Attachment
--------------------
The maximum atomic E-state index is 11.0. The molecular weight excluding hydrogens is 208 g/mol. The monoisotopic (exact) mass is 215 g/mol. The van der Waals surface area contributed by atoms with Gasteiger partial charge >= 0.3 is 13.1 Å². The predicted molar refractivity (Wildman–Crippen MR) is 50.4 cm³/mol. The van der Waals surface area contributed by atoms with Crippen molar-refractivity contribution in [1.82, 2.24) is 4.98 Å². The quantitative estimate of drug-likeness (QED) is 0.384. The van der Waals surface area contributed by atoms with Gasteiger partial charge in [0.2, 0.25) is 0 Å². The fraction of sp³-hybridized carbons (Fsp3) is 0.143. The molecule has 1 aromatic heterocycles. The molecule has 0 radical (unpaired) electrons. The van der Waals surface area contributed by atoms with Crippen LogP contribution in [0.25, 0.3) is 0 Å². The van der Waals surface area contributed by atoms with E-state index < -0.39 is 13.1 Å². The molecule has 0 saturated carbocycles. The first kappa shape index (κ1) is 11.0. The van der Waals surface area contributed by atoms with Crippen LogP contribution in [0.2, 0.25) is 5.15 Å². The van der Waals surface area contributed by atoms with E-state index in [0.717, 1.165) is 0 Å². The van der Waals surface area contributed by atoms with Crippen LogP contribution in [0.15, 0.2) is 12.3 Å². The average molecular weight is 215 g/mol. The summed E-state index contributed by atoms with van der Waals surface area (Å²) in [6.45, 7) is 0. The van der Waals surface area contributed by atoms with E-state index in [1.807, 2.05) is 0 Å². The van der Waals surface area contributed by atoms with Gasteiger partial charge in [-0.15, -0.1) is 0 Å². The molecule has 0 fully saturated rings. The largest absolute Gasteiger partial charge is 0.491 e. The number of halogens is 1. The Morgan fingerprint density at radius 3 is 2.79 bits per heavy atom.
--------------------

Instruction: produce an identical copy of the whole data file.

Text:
The maximum atomic E-state index is 11.0. The molecular weight excluding hydrogens is 208 g/mol. The monoisotopic (exact) mass is 215 g/mol. The van der Waals surface area contributed by atoms with Gasteiger partial charge >= 0.3 is 13.1 Å². The predicted molar refractivity (Wildman–Crippen MR) is 50.4 cm³/mol. The van der Waals surface area contributed by atoms with Crippen molar-refractivity contribution in [1.82, 2.24) is 4.98 Å². The quantitative estimate of drug-likeness (QED) is 0.384. The van der Waals surface area contributed by atoms with Gasteiger partial charge in [0.2, 0.25) is 0 Å². The fraction of sp³-hybridized carbons (Fsp3) is 0.143. The molecule has 1 aromatic heterocycles. The molecule has 0 radical (unpaired) electrons. The van der Waals surface area contributed by atoms with Crippen LogP contribution in [0.25, 0.3) is 0 Å². The van der Waals surface area contributed by atoms with E-state index < -0.39 is 13.1 Å². The molecule has 0 saturated carbocycles. The first kappa shape index (κ1) is 11.0. The van der Waals surface area contributed by atoms with Crippen LogP contribution in [0.2, 0.25) is 5.15 Å². The van der Waals surface area contributed by atoms with E-state index in [0.717, 1.165) is 0 Å². The van der Waals surface area contributed by atoms with Crippen LogP contribution in [0.15, 0.2) is 12.3 Å². The average molecular weight is 215 g/mol. The summed E-state index contributed by atoms with van der Waals surface area (Å²) in [6.45, 7) is 0. The van der Waals surface area contributed by atoms with E-state index in [1.807, 2.05) is 0 Å². The van der Waals surface area contributed by atoms with Gasteiger partial charge in [-0.15, -0.1) is 0 Å². The molecule has 0 fully saturated rings. The largest absolute Gasteiger partial charge is 0.491 e. The number of halogens is 1. The Morgan fingerprint density at radius 3 is 2.79 bits per heavy atom.